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The Misanthrope

by Molière

Other authors: See the other authors section.

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1,2681510,889 (3.71)19
This timeless comedy of manners is considered one of Moliere's most probing and mature works. While it's still an exemplar of 16th century farce, Moliere went beyond his usual comic inventiveness to create a world of rich, complex characters, especially in the cynical title character Alceste, played here by the Tony Award-winning actor Brian Bedford. This recording also includes an interview with Larry F. Norman author of ?The Public Mirror: Moliere and the Social Commerce of Depiction?. An L.A. Theatre Works full-cast performance featuring Brian Bedford as Alceste; JD Cullum as Clitandre; Sarah Drew as Eliante; Martin Jarvis as Philinte; Darren Richardson as Basque and Du Bois; Susan Sullivan as Arsinoe; Nick Toren as Oronte; Matt Wolf as Acaste and Guard; Bellamy Young as Celimene.… (more)

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» See also 19 mentions

English (14)  French (1)  All languages (15)
Showing 1-5 of 14 (next | show all)
Some months ago, I went to see Molière's play Le Misanthrope at the Théâtre du Ranelagh in Paris. I last saw it a few years ago but, with the help of age, I had forgotten some of the details. So, even if the production wasn't that great it was good to hear this masterpiece of social satire once again.

I won't repeat the whole plot of The Misanthrope, but here are some lines from the Wikipedia resume (Alceste is the misanthrope):

"The plot... involves a trial before the Royal Court of France that results from Alceste's refusal to praise Oronte's love poetry. Alceste typically refuses to dole out false compliments, and this is the practice that lands him in court. ...Philinte represents a foil for Alceste's moral extremism, and speaks throughout the first act of the play on the necessity of self-censorship and polite flattery to smooth over the rougher textures of a complex society. Alceste, on the other hand, believes that people should be completely honest and should not put on pretenses just to be considered polite in society. Alceste loses the court case. Eventually, Alceste's inability to cope with society and its inescapable affectations causes him to forsake the woman he loves..."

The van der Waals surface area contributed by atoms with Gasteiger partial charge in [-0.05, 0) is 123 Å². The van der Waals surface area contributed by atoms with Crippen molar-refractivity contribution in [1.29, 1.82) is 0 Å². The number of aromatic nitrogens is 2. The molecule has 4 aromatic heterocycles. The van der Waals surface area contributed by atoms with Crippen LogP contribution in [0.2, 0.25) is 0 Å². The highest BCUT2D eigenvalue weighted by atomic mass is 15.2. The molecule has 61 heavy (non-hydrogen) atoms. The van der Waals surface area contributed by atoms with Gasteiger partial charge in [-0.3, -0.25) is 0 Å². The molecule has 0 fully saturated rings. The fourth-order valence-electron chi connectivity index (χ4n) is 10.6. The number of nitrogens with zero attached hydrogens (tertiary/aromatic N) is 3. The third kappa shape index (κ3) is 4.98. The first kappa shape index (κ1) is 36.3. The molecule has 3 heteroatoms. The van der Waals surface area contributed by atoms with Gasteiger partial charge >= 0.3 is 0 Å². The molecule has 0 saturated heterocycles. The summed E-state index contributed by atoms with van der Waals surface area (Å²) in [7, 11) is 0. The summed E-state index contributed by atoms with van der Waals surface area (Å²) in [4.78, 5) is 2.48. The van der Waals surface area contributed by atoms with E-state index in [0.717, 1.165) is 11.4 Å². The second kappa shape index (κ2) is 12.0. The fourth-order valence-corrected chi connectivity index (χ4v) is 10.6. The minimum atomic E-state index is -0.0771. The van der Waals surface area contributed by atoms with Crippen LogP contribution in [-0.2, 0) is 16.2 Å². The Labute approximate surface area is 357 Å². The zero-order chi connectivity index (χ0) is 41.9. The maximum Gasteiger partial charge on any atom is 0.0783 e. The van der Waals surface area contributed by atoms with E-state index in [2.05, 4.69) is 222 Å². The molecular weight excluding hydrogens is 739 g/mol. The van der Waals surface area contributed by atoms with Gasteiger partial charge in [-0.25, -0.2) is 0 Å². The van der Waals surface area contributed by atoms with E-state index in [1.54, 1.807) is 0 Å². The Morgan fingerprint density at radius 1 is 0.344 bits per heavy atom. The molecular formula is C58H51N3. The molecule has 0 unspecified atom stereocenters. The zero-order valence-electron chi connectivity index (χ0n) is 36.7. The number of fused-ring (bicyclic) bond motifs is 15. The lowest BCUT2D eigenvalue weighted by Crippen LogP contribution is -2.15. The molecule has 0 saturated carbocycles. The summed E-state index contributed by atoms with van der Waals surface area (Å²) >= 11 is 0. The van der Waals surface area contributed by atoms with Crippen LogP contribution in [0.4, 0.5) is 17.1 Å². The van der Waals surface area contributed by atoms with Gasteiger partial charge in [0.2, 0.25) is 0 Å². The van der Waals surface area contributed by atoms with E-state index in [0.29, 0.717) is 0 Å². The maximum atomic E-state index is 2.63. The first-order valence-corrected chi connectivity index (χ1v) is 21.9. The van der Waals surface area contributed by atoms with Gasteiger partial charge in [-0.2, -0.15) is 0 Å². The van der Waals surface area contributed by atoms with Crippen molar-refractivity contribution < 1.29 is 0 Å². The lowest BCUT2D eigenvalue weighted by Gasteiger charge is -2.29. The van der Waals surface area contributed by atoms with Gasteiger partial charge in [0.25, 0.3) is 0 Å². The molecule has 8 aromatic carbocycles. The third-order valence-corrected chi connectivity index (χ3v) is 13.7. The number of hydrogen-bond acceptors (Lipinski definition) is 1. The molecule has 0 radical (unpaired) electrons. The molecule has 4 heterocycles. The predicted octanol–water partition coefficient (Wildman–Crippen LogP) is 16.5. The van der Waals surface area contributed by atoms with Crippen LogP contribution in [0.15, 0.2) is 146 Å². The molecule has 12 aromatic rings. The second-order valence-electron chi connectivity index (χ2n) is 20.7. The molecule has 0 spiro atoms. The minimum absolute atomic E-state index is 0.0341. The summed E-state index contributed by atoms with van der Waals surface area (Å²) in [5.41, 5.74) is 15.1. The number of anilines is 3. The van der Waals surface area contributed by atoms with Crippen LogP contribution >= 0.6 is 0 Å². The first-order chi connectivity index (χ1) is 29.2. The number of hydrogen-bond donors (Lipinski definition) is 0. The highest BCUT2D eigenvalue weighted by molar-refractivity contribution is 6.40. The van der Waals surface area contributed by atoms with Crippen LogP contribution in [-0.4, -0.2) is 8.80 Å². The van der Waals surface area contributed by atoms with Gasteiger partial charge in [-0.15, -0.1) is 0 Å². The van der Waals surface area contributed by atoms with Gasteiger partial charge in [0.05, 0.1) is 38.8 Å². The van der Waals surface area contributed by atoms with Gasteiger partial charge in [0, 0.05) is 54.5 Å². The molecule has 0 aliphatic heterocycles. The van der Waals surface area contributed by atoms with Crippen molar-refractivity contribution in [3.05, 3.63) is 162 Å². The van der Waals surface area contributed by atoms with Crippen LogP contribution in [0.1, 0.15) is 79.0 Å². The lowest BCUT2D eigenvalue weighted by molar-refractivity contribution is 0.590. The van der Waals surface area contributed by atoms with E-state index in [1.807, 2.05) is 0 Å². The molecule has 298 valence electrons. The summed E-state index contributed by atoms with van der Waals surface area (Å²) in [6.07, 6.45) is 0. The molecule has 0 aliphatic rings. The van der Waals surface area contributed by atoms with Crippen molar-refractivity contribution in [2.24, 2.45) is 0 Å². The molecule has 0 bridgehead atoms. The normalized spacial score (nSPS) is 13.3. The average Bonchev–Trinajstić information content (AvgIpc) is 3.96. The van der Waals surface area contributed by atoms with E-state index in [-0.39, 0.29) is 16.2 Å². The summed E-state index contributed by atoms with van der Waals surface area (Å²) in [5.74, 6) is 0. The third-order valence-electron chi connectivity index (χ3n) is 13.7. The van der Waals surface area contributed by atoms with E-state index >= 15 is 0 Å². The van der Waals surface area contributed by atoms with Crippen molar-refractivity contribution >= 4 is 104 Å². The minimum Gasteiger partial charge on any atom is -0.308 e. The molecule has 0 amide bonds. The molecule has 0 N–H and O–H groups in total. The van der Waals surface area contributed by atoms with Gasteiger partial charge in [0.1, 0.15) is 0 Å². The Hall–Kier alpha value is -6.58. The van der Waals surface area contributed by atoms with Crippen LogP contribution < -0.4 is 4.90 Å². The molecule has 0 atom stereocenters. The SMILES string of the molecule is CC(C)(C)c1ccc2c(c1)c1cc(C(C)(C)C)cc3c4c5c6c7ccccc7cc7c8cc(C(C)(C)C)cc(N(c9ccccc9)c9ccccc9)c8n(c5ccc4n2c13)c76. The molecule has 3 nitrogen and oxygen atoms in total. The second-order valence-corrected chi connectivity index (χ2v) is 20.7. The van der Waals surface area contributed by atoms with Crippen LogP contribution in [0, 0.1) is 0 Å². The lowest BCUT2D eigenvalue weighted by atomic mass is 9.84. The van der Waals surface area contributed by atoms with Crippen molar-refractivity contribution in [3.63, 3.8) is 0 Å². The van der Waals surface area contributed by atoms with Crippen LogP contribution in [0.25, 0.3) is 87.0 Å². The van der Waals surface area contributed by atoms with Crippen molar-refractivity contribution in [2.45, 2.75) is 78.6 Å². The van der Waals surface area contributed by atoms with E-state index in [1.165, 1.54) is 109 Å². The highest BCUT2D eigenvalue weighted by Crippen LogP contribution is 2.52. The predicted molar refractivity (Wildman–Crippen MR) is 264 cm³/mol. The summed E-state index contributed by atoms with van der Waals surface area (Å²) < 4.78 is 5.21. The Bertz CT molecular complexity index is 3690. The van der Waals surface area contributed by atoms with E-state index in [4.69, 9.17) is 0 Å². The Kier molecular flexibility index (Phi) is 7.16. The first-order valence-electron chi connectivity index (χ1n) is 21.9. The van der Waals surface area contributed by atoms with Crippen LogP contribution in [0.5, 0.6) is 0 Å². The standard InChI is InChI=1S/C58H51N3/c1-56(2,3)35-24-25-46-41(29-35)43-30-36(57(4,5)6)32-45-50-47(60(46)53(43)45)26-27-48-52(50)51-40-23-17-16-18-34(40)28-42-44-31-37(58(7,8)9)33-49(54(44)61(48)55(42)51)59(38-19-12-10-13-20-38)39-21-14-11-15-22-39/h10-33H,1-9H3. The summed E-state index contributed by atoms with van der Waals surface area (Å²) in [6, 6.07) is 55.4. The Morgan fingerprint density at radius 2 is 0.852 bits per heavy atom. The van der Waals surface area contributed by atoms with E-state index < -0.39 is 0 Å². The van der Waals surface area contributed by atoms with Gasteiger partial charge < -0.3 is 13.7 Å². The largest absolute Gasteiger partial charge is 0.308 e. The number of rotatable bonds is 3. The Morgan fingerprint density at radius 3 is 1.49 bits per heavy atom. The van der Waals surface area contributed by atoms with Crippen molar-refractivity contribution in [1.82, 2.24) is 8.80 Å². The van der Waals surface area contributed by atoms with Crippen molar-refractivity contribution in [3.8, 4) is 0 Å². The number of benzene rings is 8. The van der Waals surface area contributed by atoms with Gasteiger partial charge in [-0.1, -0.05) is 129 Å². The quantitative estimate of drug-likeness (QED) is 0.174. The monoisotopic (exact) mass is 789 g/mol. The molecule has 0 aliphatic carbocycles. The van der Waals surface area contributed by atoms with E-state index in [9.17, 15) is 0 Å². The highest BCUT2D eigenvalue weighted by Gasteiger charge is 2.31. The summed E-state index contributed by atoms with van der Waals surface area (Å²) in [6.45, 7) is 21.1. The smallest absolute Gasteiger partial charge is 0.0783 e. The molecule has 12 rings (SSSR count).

If Molière had not died long before Amazon.com came into existence I would have suspected him of plagiarizing some recent conversations I have seen in Amazon reader forums in which writers plug their books and solicit reviews. The forum conversations are usually genteel but they can get very catty if one contributor decides to post a negative one-star review of another writer's book to Amazon or post a 'spoiler' that will ruin the surprise ending.

The play thus shows that the dangers involved in reviewing another writer's work, or being reviewed oneself, are not new. Molière came in for an immense amount of both fair and unfair criticism in his time, so he was as well placed as any modern writer to understand the importance of harsh criticism. His skin was thicker than most because the actors and actresses of his time were considered so low on the social scale that they didn't have the right to be buried in hallowed ground. After his death Molière's body was thrown into the paupers' pit outside the Père Lachaise cemetery. ( )
  JohnJGaynard | Dec 31, 2018 |
I listened to this as part of the digital audiobook of "The Moliere Collection" - this was the 6th and final play of the collection, though I listened to it 5th.

The L.A. Theatre Works recording of this Richard Wilbur translation was excellent & the play is one of Molière's best. ( )
  leslie.98 | Dec 31, 2016 |
"... Everywhere I find nothing but base flattery, injustice, self-interest, deceit, roguery. I cannot bear it any longer; I am furious; and my intention is to break with all mankind.” – Alceste, Act 1, Scene 1

I started reading the book before election results; after the elections, these words take on a whole new meaning.

Alceste is the protagonist and the official “misanthrope” of the story. A straight-shooter and brutally candid, he criticizes the love verses of a fellow nobleman, Oronte, who takes him to court over such an insult. Meanwhile, the reader learns Alceste, Oronte, Acaste, and Clitandre all favor one twenty-year-old socialite – Célimène, who is charismatically vocal and a flirt. Meanwhile, Célimène’s jealous older friend, Arsinoé, pines for Alceste and adds salt to every wound she can find. Two characters, Philinte (friend of Alceste) and Éliante (cousin of Célimène) were the only two honest and faithful’s, who were rewarded with each other’s love.